I have been to my local branch and produced a copy of the court order. I was told the bank cannot close a joint account without the agreement of both parties. In the meantime, interest is being added to a debt that I do not want and wish to clear. Is there anything that can be done?
Name withheld

In these circumstances you might hope the bank would take a view and temporarily freeze interest, but HSBC is pretty strict about accounts in two customers’ names.

A spokesman says: “Our joint accounts are designed to ensure all parties have an equal responsibility, which the couple agreed when opening the account. Any change in account ownership or the freezing of the interest has to be agreed by all parties.”

I’m told there is no joint product on the market that would split the account, even after a customer has a court order. HSBC says it has made a conscious effort to “streamline the separation process” for customers, but if your ex-partner won’t comply with paying off a debt you’re stuck.

You may be able to get restrictions on the account, so that your ex cannot run up further debts, but your credit rating and ability to borrow in future will still be damaged if the other persion continues to refuse to clear what is owed. Bryan Scant, a solicitor on the family team at Coffin Mew, recommends you take your ex to court or consider enforcing the order. “You could re-pay it yourself for the sake of clearing it and then you could apply to the court for an order that your ex-husband pays you the money you are owed [with interest]. Also, when applying for an enforcement order the court will often order that your ex-husband has to pay your costs.”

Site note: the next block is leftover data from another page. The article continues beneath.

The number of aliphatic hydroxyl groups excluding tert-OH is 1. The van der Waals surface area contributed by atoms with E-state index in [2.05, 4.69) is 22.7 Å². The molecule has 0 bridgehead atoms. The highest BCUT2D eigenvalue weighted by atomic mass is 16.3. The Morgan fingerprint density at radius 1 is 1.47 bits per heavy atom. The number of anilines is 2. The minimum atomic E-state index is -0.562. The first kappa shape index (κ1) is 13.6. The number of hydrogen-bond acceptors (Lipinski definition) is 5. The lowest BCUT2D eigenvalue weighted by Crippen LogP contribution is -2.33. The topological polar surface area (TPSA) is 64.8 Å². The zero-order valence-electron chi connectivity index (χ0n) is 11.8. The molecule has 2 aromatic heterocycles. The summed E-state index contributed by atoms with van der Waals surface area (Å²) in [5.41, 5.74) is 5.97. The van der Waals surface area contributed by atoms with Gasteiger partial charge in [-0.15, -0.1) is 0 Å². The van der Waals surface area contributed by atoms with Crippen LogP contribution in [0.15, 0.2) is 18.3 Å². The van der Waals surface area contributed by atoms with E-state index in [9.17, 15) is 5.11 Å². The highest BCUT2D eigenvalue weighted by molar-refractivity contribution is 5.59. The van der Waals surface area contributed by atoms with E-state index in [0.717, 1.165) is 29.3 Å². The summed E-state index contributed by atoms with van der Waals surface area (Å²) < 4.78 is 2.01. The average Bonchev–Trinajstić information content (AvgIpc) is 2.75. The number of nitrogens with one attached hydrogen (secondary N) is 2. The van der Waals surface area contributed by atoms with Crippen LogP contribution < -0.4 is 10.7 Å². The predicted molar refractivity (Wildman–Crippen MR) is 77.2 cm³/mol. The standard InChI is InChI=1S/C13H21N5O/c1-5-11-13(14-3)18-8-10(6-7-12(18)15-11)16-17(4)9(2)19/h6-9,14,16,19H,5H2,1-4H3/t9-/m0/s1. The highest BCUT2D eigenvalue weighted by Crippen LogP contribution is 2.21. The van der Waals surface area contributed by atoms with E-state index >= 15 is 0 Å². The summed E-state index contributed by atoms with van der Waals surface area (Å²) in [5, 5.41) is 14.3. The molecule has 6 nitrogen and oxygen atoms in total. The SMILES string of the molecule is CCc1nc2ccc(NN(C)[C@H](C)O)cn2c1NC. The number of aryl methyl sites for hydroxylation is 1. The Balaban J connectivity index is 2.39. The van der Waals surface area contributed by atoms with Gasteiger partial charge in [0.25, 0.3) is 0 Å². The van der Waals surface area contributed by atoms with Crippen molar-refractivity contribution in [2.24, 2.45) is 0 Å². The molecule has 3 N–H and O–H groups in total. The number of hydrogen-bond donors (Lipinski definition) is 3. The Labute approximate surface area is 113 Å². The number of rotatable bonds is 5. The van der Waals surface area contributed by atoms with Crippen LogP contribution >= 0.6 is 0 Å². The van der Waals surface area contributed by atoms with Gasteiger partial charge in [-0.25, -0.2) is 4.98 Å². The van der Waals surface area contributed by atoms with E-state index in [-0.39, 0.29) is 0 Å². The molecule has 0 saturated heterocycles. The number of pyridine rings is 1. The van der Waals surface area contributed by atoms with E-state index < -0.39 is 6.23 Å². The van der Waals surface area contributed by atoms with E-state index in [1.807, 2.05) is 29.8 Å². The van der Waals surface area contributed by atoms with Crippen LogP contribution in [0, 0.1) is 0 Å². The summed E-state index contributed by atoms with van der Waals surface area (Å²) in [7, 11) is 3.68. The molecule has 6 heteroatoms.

Harrods turns Tandem

Harrods Bank advised customers in September that Tandem Money Limited would take over the bank from December 1, 2017. I do not want to have accounts with Tandem, it being a start-up, digital-only bank.

Harrods Bank refuses to let me break my fixed-rate savings contract, however, because these are for a set term. I deliberately do not deal with any digital-only deposit takers, let alone one I have not heard of. Surely customers have a right to object to their money being transferred without their consent?
Sylvia Watson, via email

The 124-year-old Harrods Bank, despite its venerable branch location on the second floor of the department store, has not been doing well.

Tandem bank, which promises great customer service, has stepped in, taking over 100 per cent of Harrods Bank with an injection of £80 million capital. This is subject to regulatory approval. If it is granted, Harrods’ customers will be moved to Tandem, with the same terms and conditions.

This is not all bad news. Tandem should offer decent interest rates and once regulation is in place customers will have savings of up to £85,000 protected by the Financial Services Compensation Scheme.

A spokeswoman for Harrods Bank says: “The bank is and will remain regulated by the Prudential Regulation Authority and the Financial Conduct Authority. As Ms Watson mentions, the terms and conditions of her fixed-rate deposit are unchanged and the interest rate is fixed until maturity. Ms Watson will be able to call us and we will write to her before her fixed-rate deposit matures setting out her options.”